Dr Nicky Howe: Ohh It is a. It’s an amazing gift. People don’t get listened to. We don’t, you know. We’re always trying to push our agenda. You know, we’re putting forward what we wanna say. Do we really stop and go Oh, hang on a SEC. What is this person really saying to me? I mean, how many times you know we’re in front of a computer were on the phone and somebody walks in. Are we really listening to them? So I do think that’s one of those great free gifts that we don’t necessarily give enough of. We don’t give it out enough.

Francis Lynch: And how do you balance that you know being in the. Chief executive role here at southcare when You know the. The value of listening but then also having to. To use authority and to be accountable.

Dr Nicky Howe: Look, I think it’s really important to create that, create that space in terms of. Like I I. Will always start off my engagement with somebody around expectations. So whenever I start with a new staff member, I will always say what is it that you expect of me and I get them. Always get them to tell me first. Their list is usually quite light on and then I say, well, these are my expectations and I will. So I start with setting that up right up front and that is that. You know, be honest with me. We’re both learners, and if you’ve got a problem, come and talk to me about it. I don’t want any surprises, so I think you’re really setting that up right at the beginning. You’re setting that up as a foundation. And then you’re. Really just creating a whole load of structures and processes within your organisation. To enable that to happen so you know I meet with my people every fortnight individually, so I am going to listen to them and then if they’re not performing then you know I have the conversation with why what’s why what. What’s going on? Why are you not meeting the commitments? Is there a problem? Do you need training, blah blah blah? And of course, you know. You’re right, as as the CEO at times you have to take those hard decisions and let people go. But you always want to do that, holding them as a legitimate human being and being respectful to them. And going to the data and the facts, not your, you know, stories which of course we all get. Caught in,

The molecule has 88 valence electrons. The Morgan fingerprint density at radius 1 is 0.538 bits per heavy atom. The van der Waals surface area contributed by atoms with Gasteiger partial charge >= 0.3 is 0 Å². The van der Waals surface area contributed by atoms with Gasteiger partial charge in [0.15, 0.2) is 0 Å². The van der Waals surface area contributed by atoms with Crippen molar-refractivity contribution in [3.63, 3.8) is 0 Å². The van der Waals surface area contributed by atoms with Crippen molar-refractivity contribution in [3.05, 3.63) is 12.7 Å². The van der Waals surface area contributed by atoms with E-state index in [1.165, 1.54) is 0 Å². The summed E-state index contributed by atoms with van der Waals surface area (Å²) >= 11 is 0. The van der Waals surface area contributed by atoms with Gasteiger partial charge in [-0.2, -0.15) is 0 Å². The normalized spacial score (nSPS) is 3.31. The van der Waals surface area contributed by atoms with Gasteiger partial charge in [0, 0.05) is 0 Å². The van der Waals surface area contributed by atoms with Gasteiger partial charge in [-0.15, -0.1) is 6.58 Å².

Francis Lynch: Yes easy to.

Dr Nicky Howe: We love a story. If there isn’t one, we’ll create it.

Francis Lynch: Talking about stories, do you do you think Sort of any suggestions to people who are really interested in in thinking about direction and purpose? You know, ideas around books or? Blogs or podcasts or? People that they could go and find.

Dr Nicky Howe: Yeah. Look, I think you. Know I I do do. A lot of reading and I. And I I look at my bookshelf and it is quite eclectic. So you know, some of the things I like are things that are really practical. So I like to read some very practical books. And what I’ve just recently read is. A book called Talk like. Ted, which helps you with your presentations.

Francis Lynch: Oh like the ted talks ,yeah yeah

Dr Nicky Howe: Like the Ted talk, so he teaches you how to talk, you know?

Francis Lynch: Is there actually a ted?

Dr Nicky Howe: Well, now his name’s not Ted, but there it is there. But I think that’s a fantastic book and.

Francis Lynch: So I’ll put that in the show notes, though, so its talk like ted. by Carmine Gallo.

Dr Nicky Howe: And then this other one that I I like is. The spirit of leadership.

Francis Lynch: By Harrison Owen

Dr Nicky Howe: Yeah, I think his stuff’s fantastic. Nick and then you know, you can have these really simple books that you just open up and go. Ohh. OK, so what’s the thought thought for the day? So I do read a lot. I loved this one, this one by Geraldine Do the crime. And that was just a load of conversations with different Australian. Women in power found it really fascinating. Book.

Francis Lynch: So is that recent or?